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Tutaekuri River Mouth ratings
Quality on a good day: 3.0
Consistency of Surf: 3.0
Difficulty Level: 4.0
Crowds: 3.0

Overall: 3.3

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Surf Report Feed

Tutaekuri River Mouth Swell Statistics, Winter: All Swell – Any Wind

This chart illustrates the range of swells directed at Tutaekuri River Mouth through an average southern hemisphere winter, based on 8738 NWW3 model predictions since 2006 (values every 3 hours). The wave model does not forecast surf and wind right at the coast so we have chosen the best grid node based on what we know about Tutaekuri River Mouth. In the case of Tutaekuri River Mouth, the best grid node is 10 km away (6 miles).

The rose diagram shows the distribution of swell sizes and directions, while the graph at the bottom shows the same thing but lacks direction information. Five colours show increasing wave sizes. The smallest swells, less than 0.5m (1.5 feet), high are coloured blue. These happened only 79% of the time. Green and yellow represent increasing swell sizes and largest swells greater than >3m (>10ft) are shown in red. In each graph, the area of any colour is proportional to how often that size swell occurs.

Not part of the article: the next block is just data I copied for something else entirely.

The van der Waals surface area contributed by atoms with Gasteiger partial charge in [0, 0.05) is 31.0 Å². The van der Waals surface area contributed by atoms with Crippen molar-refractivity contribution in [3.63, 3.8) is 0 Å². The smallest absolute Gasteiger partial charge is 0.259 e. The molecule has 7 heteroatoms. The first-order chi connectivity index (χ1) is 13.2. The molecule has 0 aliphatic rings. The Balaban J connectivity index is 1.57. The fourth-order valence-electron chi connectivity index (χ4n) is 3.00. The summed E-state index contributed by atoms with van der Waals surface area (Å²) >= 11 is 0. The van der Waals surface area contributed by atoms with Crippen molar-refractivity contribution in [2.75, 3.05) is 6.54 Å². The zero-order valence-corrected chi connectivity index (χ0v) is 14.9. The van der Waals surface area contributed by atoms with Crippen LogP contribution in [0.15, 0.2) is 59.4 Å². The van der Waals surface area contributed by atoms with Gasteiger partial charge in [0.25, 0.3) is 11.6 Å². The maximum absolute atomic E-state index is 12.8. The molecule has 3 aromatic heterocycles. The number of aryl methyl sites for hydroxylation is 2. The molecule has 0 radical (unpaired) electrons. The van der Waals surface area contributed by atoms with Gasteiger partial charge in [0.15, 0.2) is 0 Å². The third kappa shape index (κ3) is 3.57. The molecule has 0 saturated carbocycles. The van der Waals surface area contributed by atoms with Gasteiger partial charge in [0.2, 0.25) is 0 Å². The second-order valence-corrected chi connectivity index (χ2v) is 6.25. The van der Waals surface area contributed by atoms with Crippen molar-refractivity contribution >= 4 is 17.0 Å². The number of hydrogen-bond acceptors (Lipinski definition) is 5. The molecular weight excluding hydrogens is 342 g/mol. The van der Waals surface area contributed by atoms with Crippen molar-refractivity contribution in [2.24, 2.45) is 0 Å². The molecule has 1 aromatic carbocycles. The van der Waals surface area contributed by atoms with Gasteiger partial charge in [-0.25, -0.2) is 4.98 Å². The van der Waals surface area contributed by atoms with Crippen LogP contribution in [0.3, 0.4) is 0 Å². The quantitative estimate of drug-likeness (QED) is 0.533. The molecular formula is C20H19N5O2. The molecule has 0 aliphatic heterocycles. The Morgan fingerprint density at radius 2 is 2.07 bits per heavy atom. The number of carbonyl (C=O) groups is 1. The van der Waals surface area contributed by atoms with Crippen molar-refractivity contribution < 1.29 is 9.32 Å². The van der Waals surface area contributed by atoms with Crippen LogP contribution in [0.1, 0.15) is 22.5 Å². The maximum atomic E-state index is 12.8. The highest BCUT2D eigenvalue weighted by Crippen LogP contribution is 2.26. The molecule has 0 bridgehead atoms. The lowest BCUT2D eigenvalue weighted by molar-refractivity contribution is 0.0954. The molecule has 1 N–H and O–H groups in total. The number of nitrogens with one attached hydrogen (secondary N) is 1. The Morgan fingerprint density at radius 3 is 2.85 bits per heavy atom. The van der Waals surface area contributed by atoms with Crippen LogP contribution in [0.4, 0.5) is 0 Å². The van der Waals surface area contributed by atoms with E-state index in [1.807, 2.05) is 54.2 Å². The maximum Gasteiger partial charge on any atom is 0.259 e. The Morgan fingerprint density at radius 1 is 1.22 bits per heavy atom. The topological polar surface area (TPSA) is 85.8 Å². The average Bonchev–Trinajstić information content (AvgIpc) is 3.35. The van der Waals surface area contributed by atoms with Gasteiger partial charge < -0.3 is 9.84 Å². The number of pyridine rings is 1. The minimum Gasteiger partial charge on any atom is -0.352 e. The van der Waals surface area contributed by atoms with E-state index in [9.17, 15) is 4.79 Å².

The diagram indicates that the prevailing swell direction, shown by the biggest spokes, was ENE, whereas the the most common wind blows from the WNW. Because the wave model grid is offshore, sometimes a strong offshore wind blows largest waves away from Tutaekuri River Mouth and away from the coast. We lump these in with the no surf category of the bar chart. To keep it simple we don't show these in the rose diagram. Because wind determines whether or not waves are surfable at Tutaekuri River Mouth, you can select a similar diagram that shows only the swells that were forecast to coincide with glassy or offshore wind conditions. In a typical southern hemisphere winter, swells large enough to cause good for surfing waves at Tutaekuri River Mouth run for about 21% of the time.

IMPORTANT: Beta version feature! Swell heights are open water values from NWW3. There is no attempt to model near-shore effects. Coastal wave heights will generally be less, especially if the break does not have unobstructed exposure to the open ocean.